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      Mayor kicks Marines out of Toledo

      Mayor Carty Finkbeiner on Friday ordered some 200 members of Company A, 1st Battalion, 24th Marines from Grand Rapids, Michigan, out of Toledo just before the unit was supposed to start a weekend of urban warfare training downtown.

      The mayor TMs spokesperson, Brian Schwartz said, The mayor asked them to leave because they frighten people. He did not want them practicing and drilling in a highly visible area."

      Toledo police said they knew about the training and had approved the unit TMs use of the Madison Building and the Promenade Park area. The training was scheduled to start Friday afternoon and last until Sunday. Police said the unit TMs presence would have a minimal impact on the city. Police issued a press release earlier in the week saying the Marines would be wearing green camouflage uniforms, operate military vehicles, carry rifles, perform foot patrols, and fire blank ammunition during the exercise.

      Schwartz said there was a breakdown in communication between police and the Finkbeiner administration that led to the mayor TMs action.

      The Marines drilled here three times during the Ford administration and once under the Finkbeiner administration. After the last visit, the mayor told then police Chief Jack Smith, that he did not want the marines back. Smith failed to inform the current police administration of the mayor TMs feelings, Schwartz said.

      NBC24 spoke to Jack Smith who recalled that after the Marines last visit, he and the mayor had a heated exchange about the training.

      He told me he did not want them, as he put it, 'playing war in Toledo,'" Smith recalled. "I told him, as a former Marine, that if one young Marine TMs life is saved because of training he or she received in Toledo, Ohio, then it was worth the inconvenience.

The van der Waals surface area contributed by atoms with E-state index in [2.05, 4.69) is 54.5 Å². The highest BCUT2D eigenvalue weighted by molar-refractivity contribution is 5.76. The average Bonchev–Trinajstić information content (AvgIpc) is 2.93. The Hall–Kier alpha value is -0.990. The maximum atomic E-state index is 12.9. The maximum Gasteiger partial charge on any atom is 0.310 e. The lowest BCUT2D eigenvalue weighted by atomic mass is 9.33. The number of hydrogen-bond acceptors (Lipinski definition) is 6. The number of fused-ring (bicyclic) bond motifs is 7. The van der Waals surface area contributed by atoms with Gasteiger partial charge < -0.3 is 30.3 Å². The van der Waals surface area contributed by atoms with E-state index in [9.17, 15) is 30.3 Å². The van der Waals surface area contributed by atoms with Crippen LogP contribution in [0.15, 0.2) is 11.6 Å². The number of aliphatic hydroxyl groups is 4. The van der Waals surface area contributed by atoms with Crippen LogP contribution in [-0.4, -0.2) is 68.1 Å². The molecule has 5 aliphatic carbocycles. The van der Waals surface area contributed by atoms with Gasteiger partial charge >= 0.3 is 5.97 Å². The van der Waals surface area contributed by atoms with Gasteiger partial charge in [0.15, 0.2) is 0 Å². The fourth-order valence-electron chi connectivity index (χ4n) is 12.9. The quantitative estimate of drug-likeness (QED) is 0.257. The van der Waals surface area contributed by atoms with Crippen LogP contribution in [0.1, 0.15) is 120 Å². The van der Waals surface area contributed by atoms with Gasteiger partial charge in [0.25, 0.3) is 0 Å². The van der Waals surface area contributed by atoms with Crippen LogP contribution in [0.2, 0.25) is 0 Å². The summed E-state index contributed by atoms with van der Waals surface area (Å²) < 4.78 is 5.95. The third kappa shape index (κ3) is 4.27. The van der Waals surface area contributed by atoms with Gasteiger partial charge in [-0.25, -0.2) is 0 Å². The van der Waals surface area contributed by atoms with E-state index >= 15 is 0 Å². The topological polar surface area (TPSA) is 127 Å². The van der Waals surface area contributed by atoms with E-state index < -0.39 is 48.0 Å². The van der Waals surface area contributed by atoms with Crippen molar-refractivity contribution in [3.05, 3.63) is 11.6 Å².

Smith said if the mayor objected, then he should have been the one to convey those feelings to police. Smith took his run-in with the mayor as an objection to that last visit and not future training in Toledo. As a result, the Toledo police went ahead, granting approval to the 1-24th Marines to conduct the routine exercise. The police notified members of the Finkbeiner administration who were not aware that the mayor objected to units training in Toledo.

      When the mayor found out, he sent a member of his staff to tell Marines they could not conduct urban operations in Toledo. The unit was notified about 3:30 p.m. after an advance team arrived in Toledo. Five buses carrying some 200 Marines traveled four hours from Grand Rapids, only to find out the training had been shot down.

      The unit briefly stopped at a 1-24th Marine base in Perrysburg Township, then returned to Grand Rapids where training was expected to be held this weekend. A spokesperson for the Marines said they were disappointed by the mayor TMs decision especially after the city had been so helpful in the past.

      Finkbeiner held a news conference Saturday night to address the growing controversy. Finkbeiner says bad planning and communication breakdowns led to his decision to bar a Marine Corps unit from training in downtown Toledo. Finkbeiner spent much of the twenty minute news conference explaining what he didn't know, and when he didn't know it.

      I don't know when we were first asked, he says, were we asked Tuesday or Wednesday of this week?